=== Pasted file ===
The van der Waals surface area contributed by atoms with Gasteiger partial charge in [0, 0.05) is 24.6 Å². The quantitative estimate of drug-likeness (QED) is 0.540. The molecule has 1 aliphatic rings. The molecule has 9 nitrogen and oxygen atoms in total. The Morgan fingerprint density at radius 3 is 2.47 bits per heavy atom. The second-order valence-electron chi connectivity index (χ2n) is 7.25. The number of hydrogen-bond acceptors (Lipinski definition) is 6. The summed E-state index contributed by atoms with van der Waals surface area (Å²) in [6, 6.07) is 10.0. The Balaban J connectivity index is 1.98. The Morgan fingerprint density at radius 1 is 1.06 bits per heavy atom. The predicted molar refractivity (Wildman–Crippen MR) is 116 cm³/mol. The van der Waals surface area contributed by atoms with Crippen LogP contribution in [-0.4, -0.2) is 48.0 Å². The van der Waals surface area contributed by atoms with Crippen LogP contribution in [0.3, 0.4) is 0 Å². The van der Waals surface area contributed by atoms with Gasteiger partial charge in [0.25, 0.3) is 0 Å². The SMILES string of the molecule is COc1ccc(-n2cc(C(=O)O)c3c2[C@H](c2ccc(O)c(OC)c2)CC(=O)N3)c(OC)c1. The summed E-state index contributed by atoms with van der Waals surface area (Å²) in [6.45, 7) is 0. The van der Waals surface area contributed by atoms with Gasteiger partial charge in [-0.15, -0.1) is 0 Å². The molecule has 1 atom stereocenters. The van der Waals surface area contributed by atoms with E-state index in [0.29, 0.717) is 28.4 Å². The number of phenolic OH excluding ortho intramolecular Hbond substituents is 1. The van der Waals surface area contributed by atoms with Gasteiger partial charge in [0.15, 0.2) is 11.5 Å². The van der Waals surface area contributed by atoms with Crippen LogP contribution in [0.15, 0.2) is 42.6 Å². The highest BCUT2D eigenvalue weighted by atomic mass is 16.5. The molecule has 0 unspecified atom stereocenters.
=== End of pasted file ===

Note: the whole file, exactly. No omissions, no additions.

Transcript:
The van der Waals surface area contributed by atoms with Gasteiger partial charge in [0, 0.05) is 24.6 Å². The quantitative estimate of drug-likeness (QED) is 0.540. The molecule has 1 aliphatic rings. The molecule has 9 nitrogen and oxygen atoms in total. The Morgan fingerprint density at radius 3 is 2.47 bits per heavy atom. The second-order valence-electron chi connectivity index (χ2n) is 7.25. The number of hydrogen-bond acceptors (Lipinski definition) is 6. The summed E-state index contributed by atoms with van der Waals surface area (Å²) in [6, 6.07) is 10.0. The Balaban J connectivity index is 1.98. The Morgan fingerprint density at radius 1 is 1.06 bits per heavy atom. The predicted molar refractivity (Wildman–Crippen MR) is 116 cm³/mol. The van der Waals surface area contributed by atoms with Crippen LogP contribution in [-0.4, -0.2) is 48.0 Å². The van der Waals surface area contributed by atoms with Crippen LogP contribution in [0.3, 0.4) is 0 Å². The van der Waals surface area contributed by atoms with Gasteiger partial charge in [0.25, 0.3) is 0 Å². The SMILES string of the molecule is COc1ccc(-n2cc(C(=O)O)c3c2[C@H](c2ccc(O)c(OC)c2)CC(=O)N3)c(OC)c1. The summed E-state index contributed by atoms with van der Waals surface area (Å²) in [6.45, 7) is 0. The van der Waals surface area contributed by atoms with Gasteiger partial charge in [-0.15, -0.1) is 0 Å². The molecule has 1 atom stereocenters. The van der Waals surface area contributed by atoms with E-state index in [0.29, 0.717) is 28.4 Å². The number of phenolic OH excluding ortho intramolecular Hbond substituents is 1. The van der Waals surface area contributed by atoms with Gasteiger partial charge in [0.15, 0.2) is 11.5 Å². The van der Waals surface area contributed by atoms with Crippen LogP contribution in [0.15, 0.2) is 42.6 Å². The highest BCUT2D eigenvalue weighted by atomic mass is 16.5. The molecule has 0 unspecified atom stereocenters.